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23 April 2024

Elections in Manipur rescheduled after violence

Violence broke out at polling booths in Manipur, India, on 19 April. Christians in the state are praying for peace and unity.

Manipur elections were cancelled and postponed because of violence

Elections got off to an unsettling start in Manipur, India, last Friday. Voting will continue across the country in several stages until early June – but eyes were on Manipur on Friday, 19 April, as elections were due to start. But gunshots and violence meant that they had to be rescheduled to 22 April.

Violence continues a year after initial clash

It’s almost a year since an ethno-religious clash in Manipur led to violence breaking out between Meitei and Kuki tribes, with Christians on both sides disproportionately targeted. Thousands of people are still displaced, and many have lost everything. On 19 April, Meitei extremists from the Arambai Tenggol group attacked polling booths, vandalised ballot machines and even cast false votes on behalf of other citizens. Clashes and gunfire alarmed locals, and videos circulated on social media of attacks with stones and other violence.

“On the day of the election, there were complaints of voter intimidation, booth-capturing, and violence,” shares Priya Sharma*, a local Open Doors partner. “Armed men were roaming around polling stations despite the presence of security forces, while others showed miscreants firing multiple rounds near polling stations, following with voters fleeing.”

"It is hurtful to see how Manipur is suffering." Priya Sharma, Open Doors

People had hoped that the elections would pass peacefully – but this unrest has shown how deeply the divides run. “An important event like the elections where the security is high and tight has not been spared by miscreants to create violence – this shows the real situation of Manipur,” says Sharma. “There hasn’t been a month where violence is not reported. It is hurtful to see how Manipur is suffering.

“Communities that once lived in peace and harmony are at loggerheads with each other due to the hatred and misconception spread by the extremists, while there is still a huge section of people who still long to live in love and tranquillity.”

Re-attempt at voting more peaceful

Many from both tribes had planned to boycott the elections, due to this conflict, while others went to cast their votes with the hope for peace and stability to prevail. But many more haven’t been given the choice. Displaced people from Manipur – including thousands of Christians – have not been able to vote, as they cannot enter their villages. They have also been unable to change their address and vote elsewhere, because they lost vital ID documents in the violence. Open Doors partners have heard stories of men returning home to collect these crucial documents for the family, and being ambushed and killed while doing so.

Because of this violence, the initial votes on 19 April were declared null and void and re-polling in Manipur was held on 22 April. The Hindu reports that the second attempt at voting was more peaceful, with an 81.64% voter turnout.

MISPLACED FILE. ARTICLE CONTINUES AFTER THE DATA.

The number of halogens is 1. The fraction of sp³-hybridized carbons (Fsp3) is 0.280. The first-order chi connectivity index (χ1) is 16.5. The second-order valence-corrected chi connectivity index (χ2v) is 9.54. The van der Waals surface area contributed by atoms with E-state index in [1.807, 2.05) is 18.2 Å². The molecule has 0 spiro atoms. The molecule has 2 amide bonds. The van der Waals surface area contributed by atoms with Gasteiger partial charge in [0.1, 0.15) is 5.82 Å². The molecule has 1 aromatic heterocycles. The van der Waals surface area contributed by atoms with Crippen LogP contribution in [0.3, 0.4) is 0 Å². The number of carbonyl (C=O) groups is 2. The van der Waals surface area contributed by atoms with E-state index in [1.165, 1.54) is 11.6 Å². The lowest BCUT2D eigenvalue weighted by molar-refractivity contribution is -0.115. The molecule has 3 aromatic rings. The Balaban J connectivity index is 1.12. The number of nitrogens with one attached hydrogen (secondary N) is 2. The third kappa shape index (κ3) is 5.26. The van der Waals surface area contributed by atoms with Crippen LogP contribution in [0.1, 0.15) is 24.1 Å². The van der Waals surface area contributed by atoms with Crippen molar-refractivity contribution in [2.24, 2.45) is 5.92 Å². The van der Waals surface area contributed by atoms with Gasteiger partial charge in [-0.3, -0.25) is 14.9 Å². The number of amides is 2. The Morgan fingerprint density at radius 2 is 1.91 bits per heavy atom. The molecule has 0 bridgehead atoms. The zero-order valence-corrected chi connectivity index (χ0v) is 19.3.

Violence and heartache continue in Manipur

This violence is far from an anomaly in Manipur. On the ground, local residents continue to witness clashes and killings between the Meitei extremists and Kuki extremists. Displaced families are unable to return to their villages and homes, and are still taking refuge in relief camps and neighbouring states. As recently as 12 April, two Kuki Christians were shot dead.

"I believe that the God of all understanding will restore the peace and goodwill in Manipur." Kiran, local pastor

“I must go meet the church believers secretly,” says Kiran*, a Meitei pastor. “Our heart desires to have a place to worship freely, have stability in the state, and live in unison with each other. There is division, hatred, and enmity. I believe that, with patience, the God of all understanding will restore the peace and goodwill in Manipur.”

Minthang*, a Kuki pastor, agrees: “When the violence broke out, I thought it would last a day or two, but it has been one year, and we continue to witness clashes and hear gunfire and bombing. It is painful to see this state turn into a battleground. I also believe that God is mindful of our situation, and He will put back the state to peace and unity.”

Keep praying as elections continue

Amidst the ongoing violence, Open Doors partners are continuing to reach out to the affected victims with presence ministry, food aid, safe housing, small-scale projects, income-generating projects and trauma counselling. The need is ongoing and the partners are trying to reach as many people as possible.

“The situation is grim and agonising in Manipur,” says Priya Sharma. “Violence-hit victims continue to grapple and strive for survival and normalcy. The state and its people need our continued prayer and support; along with them, we also are eagerly anticipating solidity, law and order, and amicableness with the communities and state,” requests Priya Sharma.

The second phase of voting in Manipur is scheduled for 26 April, covering other areas from the first votes. Given the violence on 19 April, Priya Sharma believes that there would be tight and high deployment of security forces, and election officials would be extra vigilant to have peaceful voting. Please pray for peaceful, safe voting.

*Names changed for security reasons

Please pray
  • For the elections to be protected from further violence
  • For displaced people in Manipur to be able to return to their homes
  • That God would bless Manipur with peace and unity.
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